Marriott Corp. "came home to Washington" yesterday, but Mayor Marion Barry was not there to greet the Bethesda company when it opened its first hotel in the District of Columbia.

The mayor apparently stayed away from the lavish opening ceremonies for the Washington Marriott to avoid a confrontation with 50 labor-union demonstrators who marched and shouted outside the hotel at 22nd and M streets NW.

Like most Mariott hotels, the newest is operated by the company but owned by a private investor -- in this case Washington restaurateur Ulysses "Blackie" Auger. The 350-room hotel is built around his flagship eatery, Blackie's House of Beef.

The demonstration was staged by the metropolitan Washinton Council of the Food and Allied Service Traded of the AFL-CIO, to protest what the group called "antiworker attitudes" of both Marriott and Auger.

Ron Richardson, president of Hotel and Restaurant Union Local 25, said his union is not trying to organize workers at the new hotel -- "we just want to make sure that everyone understands what kind of company this is.

Richardson called Mariott and Blackie's "two of the biggest and two of the worst employers in Washington." Other demonstrators carried signs assusing the hotel owners of racism and sexism.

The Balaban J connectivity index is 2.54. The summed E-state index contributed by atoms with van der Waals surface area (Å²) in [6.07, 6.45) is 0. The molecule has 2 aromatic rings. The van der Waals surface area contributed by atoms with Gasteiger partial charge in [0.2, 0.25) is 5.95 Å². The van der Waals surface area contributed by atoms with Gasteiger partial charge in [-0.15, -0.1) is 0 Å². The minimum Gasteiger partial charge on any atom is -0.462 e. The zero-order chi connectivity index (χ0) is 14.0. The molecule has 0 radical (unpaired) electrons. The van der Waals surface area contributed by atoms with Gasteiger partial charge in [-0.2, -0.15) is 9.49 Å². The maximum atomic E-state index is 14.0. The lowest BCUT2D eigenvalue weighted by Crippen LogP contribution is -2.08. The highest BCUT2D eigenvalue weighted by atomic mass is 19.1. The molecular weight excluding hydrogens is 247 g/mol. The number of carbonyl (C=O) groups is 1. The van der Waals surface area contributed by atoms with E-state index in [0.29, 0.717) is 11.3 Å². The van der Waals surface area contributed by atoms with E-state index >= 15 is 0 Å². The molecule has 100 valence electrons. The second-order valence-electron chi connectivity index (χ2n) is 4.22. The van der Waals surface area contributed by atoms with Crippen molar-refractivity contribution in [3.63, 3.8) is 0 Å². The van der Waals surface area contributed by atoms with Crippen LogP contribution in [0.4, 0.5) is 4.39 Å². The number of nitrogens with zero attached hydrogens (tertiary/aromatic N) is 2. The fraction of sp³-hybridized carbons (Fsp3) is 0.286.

Marriott Corp. President J.W. Marriott Jr. responded directly to the union complaints in his speech to several hundred guests, noting that 65 percent of Marriott's employees in the District are black, 33 percent of District Marriott managers are black and 28 percent of D.C. managers are women.

"Our company is a company that believes in fair treatment and equal opportunity for all our employees," Marriott said. In an interview he said Marriott employes never have asked for union representation because "our people are happy and that's important in the hospitality business.When your people are happy, your customers are happy."

Marriott said the opening was "like a family reunion" for the company, which was founded by his father and mother as a 14th Street root beer stand.

Auger noted that the first Marriott restaurant started with a lunch counter and nine stools. When he and his wife, Lou, opened their first cafe, "We only had five -- we've had a lot of catching up to do," joked Auger, whose restaurant enterprises now serve more sit-down meals than and in Washington except Marriott.